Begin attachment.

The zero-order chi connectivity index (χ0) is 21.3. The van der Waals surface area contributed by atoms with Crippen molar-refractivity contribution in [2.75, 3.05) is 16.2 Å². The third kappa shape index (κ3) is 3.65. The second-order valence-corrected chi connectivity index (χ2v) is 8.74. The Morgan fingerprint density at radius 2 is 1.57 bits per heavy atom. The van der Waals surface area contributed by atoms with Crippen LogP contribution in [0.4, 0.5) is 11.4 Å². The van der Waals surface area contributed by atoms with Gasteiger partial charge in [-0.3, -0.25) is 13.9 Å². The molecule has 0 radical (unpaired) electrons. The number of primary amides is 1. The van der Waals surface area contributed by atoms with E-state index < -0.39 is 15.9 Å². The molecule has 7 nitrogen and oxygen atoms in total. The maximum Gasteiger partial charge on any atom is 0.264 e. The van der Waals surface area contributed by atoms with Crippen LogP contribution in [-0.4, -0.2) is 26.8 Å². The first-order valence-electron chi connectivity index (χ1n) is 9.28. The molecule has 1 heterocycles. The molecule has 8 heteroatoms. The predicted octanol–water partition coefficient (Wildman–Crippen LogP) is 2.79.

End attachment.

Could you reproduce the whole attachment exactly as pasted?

The zero-order chi connectivity index (χ0) is 21.3. The van der Waals surface area contributed by atoms with Crippen molar-refractivity contribution in [2.75, 3.05) is 16.2 Å². The third kappa shape index (κ3) is 3.65. The second-order valence-corrected chi connectivity index (χ2v) is 8.74. The Morgan fingerprint density at radius 2 is 1.57 bits per heavy atom. The van der Waals surface area contributed by atoms with Crippen LogP contribution in [0.4, 0.5) is 11.4 Å². The van der Waals surface area contributed by atoms with Gasteiger partial charge in [-0.3, -0.25) is 13.9 Å². The molecule has 0 radical (unpaired) electrons. The number of primary amides is 1. The van der Waals surface area contributed by atoms with E-state index < -0.39 is 15.9 Å². The molecule has 7 nitrogen and oxygen atoms in total. The maximum Gasteiger partial charge on any atom is 0.264 e. The van der Waals surface area contributed by atoms with Crippen LogP contribution in [-0.4, -0.2) is 26.8 Å². The first-order valence-electron chi connectivity index (χ1n) is 9.28. The molecule has 1 heterocycles. The molecule has 8 heteroatoms. The predicted octanol–water partition coefficient (Wildman–Crippen LogP) is 2.79.